CEISTEANNA—QUESTIONS. ORAL ANSWERS. - CUSTOMS REGULATIONS AND EGG EXPORTS.

asked the Minister for Lands and Agriculture if he is aware of a regulation in force at the Saorstát Customs border post in Donegal whereby farmers are prevented from bringing more than five dozen of eggs for sale into Derry City in the one day, and, if so, if he will undertake to relax or abolish this rule so as to permit of a free exchange of trade in eggs with Derry City, having regard to the usual Customs regulations.

Under the Agricultural Produce (Eggs) Act, 1924, all eggs exported from Saorstát Eireann must be tested, graded and packed in accordance with the provisions laid down in the Act and in the regulations made thereunder, upon premises registered in the Register of Exporters, and must be exported direct from the registered premises upon which they were packed.

Exceptions to this are, however—

(1) eggs sent by means of the parcel post;

(2) eggs sent in any consignment the total gross weight of which does not exceed the maximum weight for the time being allowed to be sent by parcel post.

Eggs, therefore, in any consignment weighing less than 11 lbs. (i.e., five or six dozen approximately) may be taken across the border at any time or exported by rail or boat, or sent through the parcel post.

I do not see my way to introduce any amendment of the regulations in this matter. Any relaxation of the provisions of the Act would tend to nullify the great improvement which has already been effected in the egg export trade.

Is the Minister aware that the eggs that are being taken from the Saorstát into Derry City are sold to licensed dealers under the Northern Government? The eggs are brought in by farmers' wives to Derry City and are then sold to licensed dealers.

Mr. HOGAN

I am quite sure the eggs are being sold to somebody. The Deputy asks me to remove a regulation made under the Act and allow eggs to be exported without any testing, grading or packing, in accordance with the provisions laid down. The Deputy is asking me to repeal the Agricultural Produce (Eggs) Act.

Is the Minister aware that there is considerable trouble in securing observance of the law under this Act along the border?

Mr. HOGAN

I daresay there is; naturally there would be. Eggs must not be exported from the Saorstát without complying with the regulations. We make certain small exceptions. It is a rather difficult duty for the customs officers to see that the consignments of eggs which go out under these exceptions are the sort of consignments that they should allow out.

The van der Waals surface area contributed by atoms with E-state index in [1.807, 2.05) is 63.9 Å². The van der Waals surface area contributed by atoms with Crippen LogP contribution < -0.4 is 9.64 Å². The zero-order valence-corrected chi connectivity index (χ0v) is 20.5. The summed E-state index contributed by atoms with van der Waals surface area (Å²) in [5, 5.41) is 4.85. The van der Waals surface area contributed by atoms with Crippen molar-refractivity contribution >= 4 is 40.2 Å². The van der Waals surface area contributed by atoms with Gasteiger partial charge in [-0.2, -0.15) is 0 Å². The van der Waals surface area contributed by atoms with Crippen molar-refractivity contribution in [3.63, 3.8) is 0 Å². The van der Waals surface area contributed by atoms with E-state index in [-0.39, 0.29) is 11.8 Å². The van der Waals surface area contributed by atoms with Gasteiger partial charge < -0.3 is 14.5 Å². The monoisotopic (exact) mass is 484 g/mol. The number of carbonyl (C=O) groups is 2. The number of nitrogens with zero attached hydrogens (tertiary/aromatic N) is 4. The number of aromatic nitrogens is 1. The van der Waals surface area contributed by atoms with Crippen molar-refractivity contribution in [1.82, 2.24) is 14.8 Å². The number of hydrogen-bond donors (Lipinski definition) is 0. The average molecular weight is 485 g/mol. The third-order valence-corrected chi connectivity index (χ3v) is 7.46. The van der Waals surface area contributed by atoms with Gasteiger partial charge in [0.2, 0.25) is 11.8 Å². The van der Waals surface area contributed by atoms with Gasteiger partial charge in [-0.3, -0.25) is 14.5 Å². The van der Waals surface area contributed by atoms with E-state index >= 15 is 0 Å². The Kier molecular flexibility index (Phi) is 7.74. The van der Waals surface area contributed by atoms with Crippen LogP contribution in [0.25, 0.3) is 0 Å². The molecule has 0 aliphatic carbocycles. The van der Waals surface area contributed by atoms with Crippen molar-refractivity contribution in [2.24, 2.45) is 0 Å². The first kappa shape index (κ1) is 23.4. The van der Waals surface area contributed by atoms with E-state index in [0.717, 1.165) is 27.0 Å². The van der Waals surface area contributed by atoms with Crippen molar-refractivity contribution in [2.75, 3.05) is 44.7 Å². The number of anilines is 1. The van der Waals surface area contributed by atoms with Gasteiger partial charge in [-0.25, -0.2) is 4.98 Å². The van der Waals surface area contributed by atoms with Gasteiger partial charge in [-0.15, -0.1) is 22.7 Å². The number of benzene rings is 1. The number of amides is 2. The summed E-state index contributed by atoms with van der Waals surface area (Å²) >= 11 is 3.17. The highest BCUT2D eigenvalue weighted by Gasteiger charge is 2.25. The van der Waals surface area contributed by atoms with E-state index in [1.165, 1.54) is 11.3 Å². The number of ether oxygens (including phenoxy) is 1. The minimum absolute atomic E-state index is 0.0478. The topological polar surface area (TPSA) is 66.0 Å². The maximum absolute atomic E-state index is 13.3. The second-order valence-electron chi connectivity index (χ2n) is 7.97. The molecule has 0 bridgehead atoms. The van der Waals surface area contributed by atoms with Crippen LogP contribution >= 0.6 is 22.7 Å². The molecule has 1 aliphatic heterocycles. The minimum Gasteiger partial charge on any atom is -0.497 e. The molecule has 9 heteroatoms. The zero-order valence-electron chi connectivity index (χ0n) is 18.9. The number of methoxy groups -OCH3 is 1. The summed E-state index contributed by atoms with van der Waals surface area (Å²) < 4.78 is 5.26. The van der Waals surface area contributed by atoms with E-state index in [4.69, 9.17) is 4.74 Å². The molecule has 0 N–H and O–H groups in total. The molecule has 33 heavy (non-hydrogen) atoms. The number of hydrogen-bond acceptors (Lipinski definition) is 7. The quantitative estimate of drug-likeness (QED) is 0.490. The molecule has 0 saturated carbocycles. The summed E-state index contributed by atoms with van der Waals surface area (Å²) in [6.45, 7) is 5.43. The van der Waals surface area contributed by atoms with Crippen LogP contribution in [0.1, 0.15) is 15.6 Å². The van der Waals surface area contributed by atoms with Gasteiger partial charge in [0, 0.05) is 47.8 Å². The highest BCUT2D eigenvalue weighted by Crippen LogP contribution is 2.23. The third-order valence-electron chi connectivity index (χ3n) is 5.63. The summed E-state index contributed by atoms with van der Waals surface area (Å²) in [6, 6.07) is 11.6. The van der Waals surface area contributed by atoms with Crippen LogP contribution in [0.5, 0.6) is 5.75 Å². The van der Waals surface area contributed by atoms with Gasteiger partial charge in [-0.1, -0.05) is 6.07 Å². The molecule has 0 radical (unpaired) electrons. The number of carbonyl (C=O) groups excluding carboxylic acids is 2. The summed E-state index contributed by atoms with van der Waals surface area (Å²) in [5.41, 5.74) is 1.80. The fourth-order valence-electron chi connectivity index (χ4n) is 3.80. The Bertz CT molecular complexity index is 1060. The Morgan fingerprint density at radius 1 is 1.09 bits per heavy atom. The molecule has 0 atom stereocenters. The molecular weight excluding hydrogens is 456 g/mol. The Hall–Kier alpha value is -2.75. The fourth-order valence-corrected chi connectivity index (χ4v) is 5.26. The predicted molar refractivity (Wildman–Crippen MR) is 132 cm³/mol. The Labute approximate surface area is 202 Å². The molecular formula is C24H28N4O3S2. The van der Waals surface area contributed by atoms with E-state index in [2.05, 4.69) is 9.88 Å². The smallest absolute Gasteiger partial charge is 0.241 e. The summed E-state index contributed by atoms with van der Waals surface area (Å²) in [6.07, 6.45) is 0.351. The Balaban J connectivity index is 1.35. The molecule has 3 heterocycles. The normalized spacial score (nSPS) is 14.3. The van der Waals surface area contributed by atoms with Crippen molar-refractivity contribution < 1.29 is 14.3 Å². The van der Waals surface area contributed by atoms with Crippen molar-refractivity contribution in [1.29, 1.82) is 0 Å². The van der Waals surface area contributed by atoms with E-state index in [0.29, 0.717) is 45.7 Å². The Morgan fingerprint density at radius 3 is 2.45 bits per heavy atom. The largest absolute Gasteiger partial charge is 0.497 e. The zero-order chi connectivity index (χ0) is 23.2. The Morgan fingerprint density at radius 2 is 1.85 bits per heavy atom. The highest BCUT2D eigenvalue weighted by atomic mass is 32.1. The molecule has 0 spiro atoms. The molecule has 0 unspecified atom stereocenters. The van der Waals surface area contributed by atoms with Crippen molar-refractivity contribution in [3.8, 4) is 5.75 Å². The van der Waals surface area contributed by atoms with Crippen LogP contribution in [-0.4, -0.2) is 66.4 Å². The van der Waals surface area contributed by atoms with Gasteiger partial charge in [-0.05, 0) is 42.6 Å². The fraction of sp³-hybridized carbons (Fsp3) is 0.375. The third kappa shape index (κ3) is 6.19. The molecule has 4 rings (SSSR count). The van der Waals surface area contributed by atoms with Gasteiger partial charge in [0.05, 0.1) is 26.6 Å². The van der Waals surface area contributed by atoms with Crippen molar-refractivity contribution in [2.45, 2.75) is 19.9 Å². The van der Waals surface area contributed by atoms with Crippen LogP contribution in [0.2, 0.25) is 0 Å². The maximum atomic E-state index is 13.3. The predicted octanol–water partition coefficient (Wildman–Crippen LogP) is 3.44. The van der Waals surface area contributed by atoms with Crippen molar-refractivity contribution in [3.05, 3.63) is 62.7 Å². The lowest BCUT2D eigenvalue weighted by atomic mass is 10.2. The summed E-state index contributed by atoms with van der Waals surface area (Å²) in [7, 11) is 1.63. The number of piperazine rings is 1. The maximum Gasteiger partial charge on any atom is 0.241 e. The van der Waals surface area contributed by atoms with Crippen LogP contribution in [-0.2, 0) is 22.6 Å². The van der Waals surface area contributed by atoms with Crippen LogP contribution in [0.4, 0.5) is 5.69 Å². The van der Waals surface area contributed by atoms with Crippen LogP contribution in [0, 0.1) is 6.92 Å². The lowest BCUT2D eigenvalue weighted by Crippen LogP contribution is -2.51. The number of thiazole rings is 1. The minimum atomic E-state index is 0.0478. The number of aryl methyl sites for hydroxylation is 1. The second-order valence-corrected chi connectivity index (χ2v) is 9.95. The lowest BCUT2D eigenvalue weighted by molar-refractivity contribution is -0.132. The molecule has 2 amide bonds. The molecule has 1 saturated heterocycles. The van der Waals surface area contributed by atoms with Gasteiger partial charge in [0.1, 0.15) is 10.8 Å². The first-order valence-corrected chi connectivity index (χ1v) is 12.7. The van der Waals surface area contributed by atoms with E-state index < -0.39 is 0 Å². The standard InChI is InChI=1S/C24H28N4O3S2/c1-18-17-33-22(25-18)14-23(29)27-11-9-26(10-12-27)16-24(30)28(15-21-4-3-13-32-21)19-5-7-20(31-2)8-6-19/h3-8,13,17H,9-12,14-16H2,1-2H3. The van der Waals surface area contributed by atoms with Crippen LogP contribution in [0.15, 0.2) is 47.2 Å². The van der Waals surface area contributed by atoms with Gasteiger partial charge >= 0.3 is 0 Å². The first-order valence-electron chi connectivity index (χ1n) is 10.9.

Does the Minister hold that eggs are exported when they are taken by farmers' wives into Derry City on a market day and sold to licensed dealers?

Mr. HOGAN

Eggs are exported from the Saorstát once they cross the border. For the sake of convenience we allow small packages of eggs to be exported without complying with any of the regulations. If we extend that right we will simply be repealing the Agricultural Produce (Eggs) Act.

Our own people have been hit the hardest.

Can the Minister state what quantity of eggs will be allowed out without complying with the regulations?

Mr. HOGAN

Eggs sent by means of the parcel post are so allowed out. The postal regulations provide for the weight that is permitted through the medium of the parcel post. The regulations do not apply to eggs sent in any consignment the total gross weight of which does not exceed the maximum weight for the time being allowed to be sent by parcel post. About five or six dozen eggs, approximately, may be taken across the border at any time. It all depends on the weight. Six dozen large eggs would exceed the weight; six dozen small eggs would not. I should say about five dozen eggs would be the average.

Is the Minister aware that small dealers, or what are known as hucksters, are going around the country on motor lorries, buying eggs at a lower price than what eggs are sold for in Derry City, and then selling them in Derry to licensed traders?

Mr. HOGAN

Any hucksters, as Deputy White terms them, who purchase motor lorries or hire them for the sake of taking five or six dozen eggs across the border, are perfectly welcome to do so if they think they can make a profit.

These persons buy the eggs at the farmers' houses. They buy them in large quantities and then sell them to licensed traders in Derry City. That is a different question altogether.

I think it should be made a separate question.